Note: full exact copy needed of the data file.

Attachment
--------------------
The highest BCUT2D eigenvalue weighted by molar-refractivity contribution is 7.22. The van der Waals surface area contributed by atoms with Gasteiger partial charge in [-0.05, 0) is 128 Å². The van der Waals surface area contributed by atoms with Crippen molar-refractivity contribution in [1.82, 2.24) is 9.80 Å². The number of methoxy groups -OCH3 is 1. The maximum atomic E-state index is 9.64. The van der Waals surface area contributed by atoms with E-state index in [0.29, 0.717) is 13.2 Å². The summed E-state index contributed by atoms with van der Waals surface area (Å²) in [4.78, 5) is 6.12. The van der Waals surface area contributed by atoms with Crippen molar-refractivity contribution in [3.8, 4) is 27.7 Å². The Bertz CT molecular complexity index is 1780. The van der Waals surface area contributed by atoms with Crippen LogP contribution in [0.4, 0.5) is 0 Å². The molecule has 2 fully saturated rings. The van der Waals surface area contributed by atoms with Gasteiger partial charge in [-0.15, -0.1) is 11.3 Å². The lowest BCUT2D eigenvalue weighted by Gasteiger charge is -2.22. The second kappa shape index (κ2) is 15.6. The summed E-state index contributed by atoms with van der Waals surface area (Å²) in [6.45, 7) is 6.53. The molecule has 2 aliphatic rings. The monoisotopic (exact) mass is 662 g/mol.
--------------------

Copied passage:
The highest BCUT2D eigenvalue weighted by molar-refractivity contribution is 7.22. The van der Waals surface area contributed by atoms with Gasteiger partial charge in [-0.05, 0) is 128 Å². The van der Waals surface area contributed by atoms with Crippen molar-refractivity contribution in [1.82, 2.24) is 9.80 Å². The number of methoxy groups -OCH3 is 1. The maximum atomic E-state index is 9.64. The van der Waals surface area contributed by atoms with E-state index in [0.29, 0.717) is 13.2 Å². The summed E-state index contributed by atoms with van der Waals surface area (Å²) in [4.78, 5) is 6.12. The van der Waals surface area contributed by atoms with Crippen molar-refractivity contribution in [3.8, 4) is 27.7 Å². The Bertz CT molecular complexity index is 1780. The van der Waals surface area contributed by atoms with Crippen LogP contribution in [0.4, 0.5) is 0 Å². The molecule has 2 fully saturated rings. The van der Waals surface area contributed by atoms with Gasteiger partial charge in [-0.15, -0.1) is 11.3 Å². The lowest BCUT2D eigenvalue weighted by Gasteiger charge is -2.22. The second kappa shape index (κ2) is 15.6. The summed E-state index contributed by atoms with van der Waals surface area (Å²) in [6.45, 7) is 6.53. The molecule has 2 aliphatic rings. The monoisotopic (exact) mass is 662 g/mol.